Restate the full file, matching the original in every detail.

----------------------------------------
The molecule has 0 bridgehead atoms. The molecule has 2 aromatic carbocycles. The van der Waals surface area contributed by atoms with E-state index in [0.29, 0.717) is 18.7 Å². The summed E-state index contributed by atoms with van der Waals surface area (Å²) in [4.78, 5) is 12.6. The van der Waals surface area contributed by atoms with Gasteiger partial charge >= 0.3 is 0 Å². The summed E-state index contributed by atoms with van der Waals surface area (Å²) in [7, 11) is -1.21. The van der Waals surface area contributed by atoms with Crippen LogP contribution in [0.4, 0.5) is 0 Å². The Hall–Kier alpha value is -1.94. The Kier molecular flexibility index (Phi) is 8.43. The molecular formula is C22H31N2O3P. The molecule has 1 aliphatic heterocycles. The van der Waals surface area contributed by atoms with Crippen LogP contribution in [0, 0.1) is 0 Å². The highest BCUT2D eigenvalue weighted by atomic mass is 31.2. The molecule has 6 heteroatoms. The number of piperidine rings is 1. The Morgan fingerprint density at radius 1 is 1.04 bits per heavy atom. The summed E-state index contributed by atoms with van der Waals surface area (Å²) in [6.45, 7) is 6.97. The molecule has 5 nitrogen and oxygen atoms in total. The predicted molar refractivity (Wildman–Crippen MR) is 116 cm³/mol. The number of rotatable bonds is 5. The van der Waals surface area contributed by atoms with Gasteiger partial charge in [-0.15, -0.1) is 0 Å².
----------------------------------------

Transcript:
The molecule has 0 bridgehead atoms. The molecule has 2 aromatic carbocycles. The van der Waals surface area contributed by atoms with E-state index in [0.29, 0.717) is 18.7 Å². The summed E-state index contributed by atoms with van der Waals surface area (Å²) in [4.78, 5) is 12.6. The van der Waals surface area contributed by atoms with Gasteiger partial charge >= 0.3 is 0 Å². The summed E-state index contributed by atoms with van der Waals surface area (Å²) in [7, 11) is -1.21. The van der Waals surface area contributed by atoms with Crippen LogP contribution in [0.4, 0.5) is 0 Å². The Hall–Kier alpha value is -1.94. The Kier molecular flexibility index (Phi) is 8.43. The molecular formula is C22H31N2O3P. The molecule has 1 aliphatic heterocycles. The van der Waals surface area contributed by atoms with Crippen LogP contribution in [0, 0.1) is 0 Å². The highest BCUT2D eigenvalue weighted by atomic mass is 31.2. The molecule has 6 heteroatoms. The number of piperidine rings is 1. The Morgan fingerprint density at radius 1 is 1.04 bits per heavy atom. The summed E-state index contributed by atoms with van der Waals surface area (Å²) in [6.45, 7) is 6.97. The molecule has 5 nitrogen and oxygen atoms in total. The predicted molar refractivity (Wildman–Crippen MR) is 116 cm³/mol. The number of rotatable bonds is 5. The van der Waals surface area contributed by atoms with Gasteiger partial charge in [-0.15, -0.1) is 0 Å².